Eating less may help you learn (if you’re a roundworm)


A new study of C. elegans roundworms finds that dietary restriction enhances the production of neurotransmitters involved in learning


Body of the worm Caenorhabditis elegans with the entire nervous system visualized using green fluorescent protein.
Body of the worm Caenorhabditis elegans with the entire nervous system visualized using green fluorescent protein.
Hang Ung, Jean-Louis Bessereau laboratory, France

Dietary restriction (DR) – restricting some or all nutrients in the diet, without causing malnutrition – is known to reduce some effects of ageing and increase longevity. A new study shows that – for roundworms, at least – it also enhances the ability to learn.

In a study published in PLOS Biology, Mihir Vohra, Kaveh Ashrafi and colleagues at the University of California, San Francisco suggest that DR enhances the ability to learn by limiting the production of a metabolite known as kynurenic acid (KYNA). KYNA acts as an antagonist to a vital neurotransmitter involved in learning called glutamate; when KYNA production is limited, the signaling that occurs during learning can occur more easily.

Prior to this study, an association between DR, insulin signaling and improved learning and lifespan had been found – but the underlying mechanisms remained unclear.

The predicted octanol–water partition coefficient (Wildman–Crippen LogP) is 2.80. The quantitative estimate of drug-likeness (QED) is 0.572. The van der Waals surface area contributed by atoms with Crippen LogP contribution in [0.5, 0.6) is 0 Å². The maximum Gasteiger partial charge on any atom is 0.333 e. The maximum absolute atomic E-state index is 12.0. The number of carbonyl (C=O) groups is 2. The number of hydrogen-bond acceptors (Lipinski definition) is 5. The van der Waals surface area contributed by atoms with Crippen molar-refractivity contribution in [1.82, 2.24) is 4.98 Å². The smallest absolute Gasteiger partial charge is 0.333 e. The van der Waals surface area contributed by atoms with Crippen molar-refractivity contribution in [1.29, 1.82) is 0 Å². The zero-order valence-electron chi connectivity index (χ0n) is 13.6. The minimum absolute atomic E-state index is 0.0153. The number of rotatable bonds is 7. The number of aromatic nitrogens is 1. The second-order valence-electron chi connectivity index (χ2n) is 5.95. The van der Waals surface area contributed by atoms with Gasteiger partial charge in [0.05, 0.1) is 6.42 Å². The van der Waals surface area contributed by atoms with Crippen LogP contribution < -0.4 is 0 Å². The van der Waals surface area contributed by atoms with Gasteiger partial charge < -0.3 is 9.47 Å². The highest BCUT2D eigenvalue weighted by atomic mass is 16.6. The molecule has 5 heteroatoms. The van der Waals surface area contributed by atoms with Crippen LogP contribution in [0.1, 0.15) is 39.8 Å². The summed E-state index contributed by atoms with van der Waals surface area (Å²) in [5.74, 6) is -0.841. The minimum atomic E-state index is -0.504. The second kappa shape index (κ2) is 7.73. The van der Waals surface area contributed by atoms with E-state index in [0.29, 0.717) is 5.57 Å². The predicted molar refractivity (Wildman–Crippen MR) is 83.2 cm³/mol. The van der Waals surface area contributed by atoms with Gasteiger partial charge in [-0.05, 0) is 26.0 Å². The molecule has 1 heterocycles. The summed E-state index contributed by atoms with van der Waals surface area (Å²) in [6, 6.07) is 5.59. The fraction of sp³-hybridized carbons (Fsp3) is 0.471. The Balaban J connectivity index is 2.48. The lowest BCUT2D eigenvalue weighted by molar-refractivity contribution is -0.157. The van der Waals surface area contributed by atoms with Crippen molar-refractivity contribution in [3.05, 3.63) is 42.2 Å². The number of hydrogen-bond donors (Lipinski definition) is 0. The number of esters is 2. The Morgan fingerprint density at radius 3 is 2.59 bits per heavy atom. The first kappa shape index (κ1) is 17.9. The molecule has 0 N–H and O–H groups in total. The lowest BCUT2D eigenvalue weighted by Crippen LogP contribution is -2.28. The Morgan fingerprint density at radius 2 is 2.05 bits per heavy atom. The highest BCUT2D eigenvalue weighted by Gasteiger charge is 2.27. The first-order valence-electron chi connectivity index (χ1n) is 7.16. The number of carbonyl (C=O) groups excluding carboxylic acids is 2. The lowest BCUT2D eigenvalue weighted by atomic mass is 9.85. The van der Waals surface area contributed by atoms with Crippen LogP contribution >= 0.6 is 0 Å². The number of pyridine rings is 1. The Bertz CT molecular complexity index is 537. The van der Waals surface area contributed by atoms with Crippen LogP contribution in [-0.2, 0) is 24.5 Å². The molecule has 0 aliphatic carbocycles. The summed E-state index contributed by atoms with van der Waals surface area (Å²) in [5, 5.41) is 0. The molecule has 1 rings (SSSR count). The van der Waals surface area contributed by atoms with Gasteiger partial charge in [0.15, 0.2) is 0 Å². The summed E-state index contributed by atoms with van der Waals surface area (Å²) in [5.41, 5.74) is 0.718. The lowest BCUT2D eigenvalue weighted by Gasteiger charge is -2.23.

Vohra and Ashrafi were determined to investigate. Using C. elegans roundworms, they performed what is called a ‘butatone association assay’. Butatone is odorous chemical that animals generally find offensive, but they can be conditioned to like it. This conditioning is then used as an indicator of their learning ability.

The roundworms were put on a restricted diet and underwent genetic and pharmaceutical interventions that altered pathways associated with the physiological responses to DR. They were then conditioned to be attracted to butatone.

It was found that for all interventions, C. elegans learning improved, but lifespan remained the same. Molecular investigation showed that due to DR there was a decrease in a specific enzyme needed to produce KYNA, this limiting its ability to block glutamate signaling and allowing learning to occur at a faster rate.

The significance of the result may not be limited to roundworms, as mammals use KYNA in a similar way. Also, the KYNA pathway has been associated with many human neurodegenerative disorders, meaning this study may give us insight into new therapeutic treatments.

Ariella Heffernan-Marks in a Melbourne-based science writer.
Latest Stories
MoreMore Articles